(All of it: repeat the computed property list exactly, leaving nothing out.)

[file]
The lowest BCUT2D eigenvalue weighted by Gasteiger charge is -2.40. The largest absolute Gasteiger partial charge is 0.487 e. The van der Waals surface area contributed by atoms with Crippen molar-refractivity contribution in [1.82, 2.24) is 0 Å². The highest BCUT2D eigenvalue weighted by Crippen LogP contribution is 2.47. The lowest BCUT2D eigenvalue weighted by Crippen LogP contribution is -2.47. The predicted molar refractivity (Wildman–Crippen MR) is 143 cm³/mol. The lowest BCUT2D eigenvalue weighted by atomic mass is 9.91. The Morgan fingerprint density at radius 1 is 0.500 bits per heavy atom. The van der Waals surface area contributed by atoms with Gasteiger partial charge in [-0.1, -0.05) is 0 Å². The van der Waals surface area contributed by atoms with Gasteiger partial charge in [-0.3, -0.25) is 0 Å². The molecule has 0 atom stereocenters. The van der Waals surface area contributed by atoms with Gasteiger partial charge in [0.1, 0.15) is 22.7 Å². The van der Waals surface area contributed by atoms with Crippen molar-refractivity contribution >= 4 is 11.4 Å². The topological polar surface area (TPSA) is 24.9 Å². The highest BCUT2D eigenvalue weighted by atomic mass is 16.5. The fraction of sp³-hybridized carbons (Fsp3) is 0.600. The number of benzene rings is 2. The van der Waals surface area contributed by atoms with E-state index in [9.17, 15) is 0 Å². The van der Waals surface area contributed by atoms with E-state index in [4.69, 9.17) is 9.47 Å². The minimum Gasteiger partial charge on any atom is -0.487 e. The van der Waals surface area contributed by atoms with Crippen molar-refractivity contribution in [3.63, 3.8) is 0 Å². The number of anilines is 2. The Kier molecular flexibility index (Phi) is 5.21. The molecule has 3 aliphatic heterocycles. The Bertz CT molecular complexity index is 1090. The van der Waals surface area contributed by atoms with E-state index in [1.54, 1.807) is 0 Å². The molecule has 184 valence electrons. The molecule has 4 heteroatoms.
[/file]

The lowest BCUT2D eigenvalue weighted by Gasteiger charge is -2.40. The largest absolute Gasteiger partial charge is 0.487 e. The van der Waals surface area contributed by atoms with Crippen molar-refractivity contribution in [1.82, 2.24) is 0 Å². The highest BCUT2D eigenvalue weighted by Crippen LogP contribution is 2.47. The lowest BCUT2D eigenvalue weighted by Crippen LogP contribution is -2.47. The predicted molar refractivity (Wildman–Crippen MR) is 143 cm³/mol. The lowest BCUT2D eigenvalue weighted by atomic mass is 9.91. The Morgan fingerprint density at radius 1 is 0.500 bits per heavy atom. The van der Waals surface area contributed by atoms with Gasteiger partial charge in [-0.1, -0.05) is 0 Å². The van der Waals surface area contributed by atoms with Gasteiger partial charge in [-0.3, -0.25) is 0 Å². The molecule has 0 atom stereocenters. The van der Waals surface area contributed by atoms with Gasteiger partial charge in [0.1, 0.15) is 22.7 Å². The van der Waals surface area contributed by atoms with Crippen molar-refractivity contribution >= 4 is 11.4 Å². The topological polar surface area (TPSA) is 24.9 Å². The highest BCUT2D eigenvalue weighted by atomic mass is 16.5. The fraction of sp³-hybridized carbons (Fsp3) is 0.600. The number of benzene rings is 2. The van der Waals surface area contributed by atoms with E-state index in [9.17, 15) is 0 Å². The van der Waals surface area contributed by atoms with E-state index in [4.69, 9.17) is 9.47 Å². The minimum Gasteiger partial charge on any atom is -0.487 e. The van der Waals surface area contributed by atoms with Crippen molar-refractivity contribution in [3.63, 3.8) is 0 Å². The number of anilines is 2. The Kier molecular flexibility index (Phi) is 5.21. The molecule has 3 aliphatic heterocycles. The Bertz CT molecular complexity index is 1090. The van der Waals surface area contributed by atoms with E-state index in [1.54, 1.807) is 0 Å². The molecule has 184 valence electrons. The molecule has 4 heteroatoms.